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Kraig W. Jacobson, M.D.

Allergy, Asthma & Immunology

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How to sleep better at night

Posted by on in Primary Care
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Many of us lie awake at night wondering when sleep will come. Others fall asleep quickly only to awaken in the wee hours. Whatever the scenario, most adults have experienced difficulty getting a full, restful night's sleep.

Insufficient sleep is linked to chronic diseases and conditions, such as diabetes, cardiovascular disease, obesity and depression. Alternatively, sufficient sleep is increasingly recognized as an important part of chronic disease prevention and health and wellness promotion. The National Sleep Foundation suggests that healthy adults need seven to nine hours of sleep per night.

Do's and don'ts

Restful sleep tips:

  • Establish a schedule. Your body is controlled by hormones that have a regular rhythm, so try to go to sleep at the same time every night and rise at the same time every morning. The body's need for a regular schedule becomes most obvious when making the adjustment to daylight savings time or a different time zone. These changes may cause you to feel tired or groggy.
  • Don't eat large meals right before you go to sleep. Among other ill effects, eating a heavy meal before bedtime increases reflux of stomach contents up the esophagus.
  • Use your bedroom for sleep. Remove any work or entertainment distractions, such as televisions and computers.
  • Establish a routine before bedtime. Take a warm shower or listen to relaxing music when getting ready for bed. These activities will signal to your body that sleep is imminent.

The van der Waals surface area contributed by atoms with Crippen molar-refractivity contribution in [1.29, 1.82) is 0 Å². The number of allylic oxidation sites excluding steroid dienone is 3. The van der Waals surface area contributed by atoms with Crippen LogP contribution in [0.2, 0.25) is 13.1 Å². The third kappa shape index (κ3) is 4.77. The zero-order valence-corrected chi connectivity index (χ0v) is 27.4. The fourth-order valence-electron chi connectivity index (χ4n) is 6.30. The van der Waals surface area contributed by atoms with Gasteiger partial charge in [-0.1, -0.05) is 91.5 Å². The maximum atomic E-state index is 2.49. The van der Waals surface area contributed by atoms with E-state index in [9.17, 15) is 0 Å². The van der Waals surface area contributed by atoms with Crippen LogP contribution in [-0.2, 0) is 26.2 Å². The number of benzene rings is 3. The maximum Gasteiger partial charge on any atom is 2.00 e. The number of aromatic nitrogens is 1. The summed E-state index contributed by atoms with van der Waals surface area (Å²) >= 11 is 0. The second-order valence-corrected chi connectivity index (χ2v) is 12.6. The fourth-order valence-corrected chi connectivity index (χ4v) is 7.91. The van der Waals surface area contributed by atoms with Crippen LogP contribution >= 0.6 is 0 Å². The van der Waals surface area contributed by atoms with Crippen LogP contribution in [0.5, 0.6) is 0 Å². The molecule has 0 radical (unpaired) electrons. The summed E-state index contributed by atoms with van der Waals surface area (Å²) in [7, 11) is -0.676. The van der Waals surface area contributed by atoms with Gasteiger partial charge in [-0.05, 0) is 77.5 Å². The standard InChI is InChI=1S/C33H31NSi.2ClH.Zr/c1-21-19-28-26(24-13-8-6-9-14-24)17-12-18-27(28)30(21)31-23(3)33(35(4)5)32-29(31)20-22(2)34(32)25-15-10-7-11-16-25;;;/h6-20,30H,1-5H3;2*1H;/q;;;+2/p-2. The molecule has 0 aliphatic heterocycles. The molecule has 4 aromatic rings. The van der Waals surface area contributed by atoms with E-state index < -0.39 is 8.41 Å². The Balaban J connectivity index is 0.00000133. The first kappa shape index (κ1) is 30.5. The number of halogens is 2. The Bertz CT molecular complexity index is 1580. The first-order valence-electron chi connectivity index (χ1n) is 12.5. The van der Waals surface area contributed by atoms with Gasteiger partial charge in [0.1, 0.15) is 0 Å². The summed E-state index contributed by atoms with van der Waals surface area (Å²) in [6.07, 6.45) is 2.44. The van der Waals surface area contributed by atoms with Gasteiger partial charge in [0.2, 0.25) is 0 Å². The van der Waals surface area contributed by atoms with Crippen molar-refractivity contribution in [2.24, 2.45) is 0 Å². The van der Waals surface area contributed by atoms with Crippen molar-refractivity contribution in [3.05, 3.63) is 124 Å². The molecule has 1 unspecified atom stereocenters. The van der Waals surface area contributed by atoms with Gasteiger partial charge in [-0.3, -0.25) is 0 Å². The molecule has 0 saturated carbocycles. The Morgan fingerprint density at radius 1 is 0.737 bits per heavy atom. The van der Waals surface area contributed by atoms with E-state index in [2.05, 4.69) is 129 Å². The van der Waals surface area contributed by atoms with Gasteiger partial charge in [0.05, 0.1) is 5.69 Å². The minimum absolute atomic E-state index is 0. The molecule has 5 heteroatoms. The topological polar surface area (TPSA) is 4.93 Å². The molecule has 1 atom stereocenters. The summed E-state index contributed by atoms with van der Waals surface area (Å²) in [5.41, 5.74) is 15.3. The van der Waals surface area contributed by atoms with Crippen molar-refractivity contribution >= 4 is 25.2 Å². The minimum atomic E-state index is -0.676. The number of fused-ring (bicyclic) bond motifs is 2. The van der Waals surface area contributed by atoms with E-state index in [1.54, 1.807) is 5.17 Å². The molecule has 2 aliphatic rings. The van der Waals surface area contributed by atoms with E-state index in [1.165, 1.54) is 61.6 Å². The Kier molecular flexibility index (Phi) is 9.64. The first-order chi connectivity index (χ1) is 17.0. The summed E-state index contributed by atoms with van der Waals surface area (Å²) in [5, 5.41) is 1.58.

• Avoid fitness training near bedtime. Vigorous exercise right before bed stimulates your heart, brain and muscles. It also raises body temperature, which can interfere with sleep.
  • Create a comfortable sleep environment. Go to bed in a space conducive to restful sleep, such as a dark and quiet room with a comfortable bed and pillows. Avoid falling asleep on a couch or in a recliner.
  • Make sure it is neither too hot nor too cold. Shoot for a comfortable temperature of 68 to 69 degrees.
  • Journal your worries. Write down any worries you may have, and reassure yourself that you can address any concerns the next day.
  • A change of space. If you can't sleep, consider getting up and going to another room in your home until you become sleepy.

We encourage you to visit the NSF website for more information. In addition to providing information for adults, the NSF explains how much sleep children should get per night and offers sleep tips for newborns, infants, toddlers, preschoolers and school-age children.

Talk with your doctor

Do not hesitate to schedule an appointment with us if you are experiencing excessive daytime sleepiness - especially if it's combined with significant sleep disruption, such as snoring that wakes you or involves changes in your breathing rhythms with long gaps or apnea periods. In addition to talking with your doctor, consider visiting our previous blog posts on sleep apnea.

An energetic problem solver, Dr. Kraig Jacobson has spent his career treating patients and teaching about the complexities of allergy, asthma and immunology. He has practiced medicine in Eugene since 1979. The bigger the challenge, the more he enjoys his work.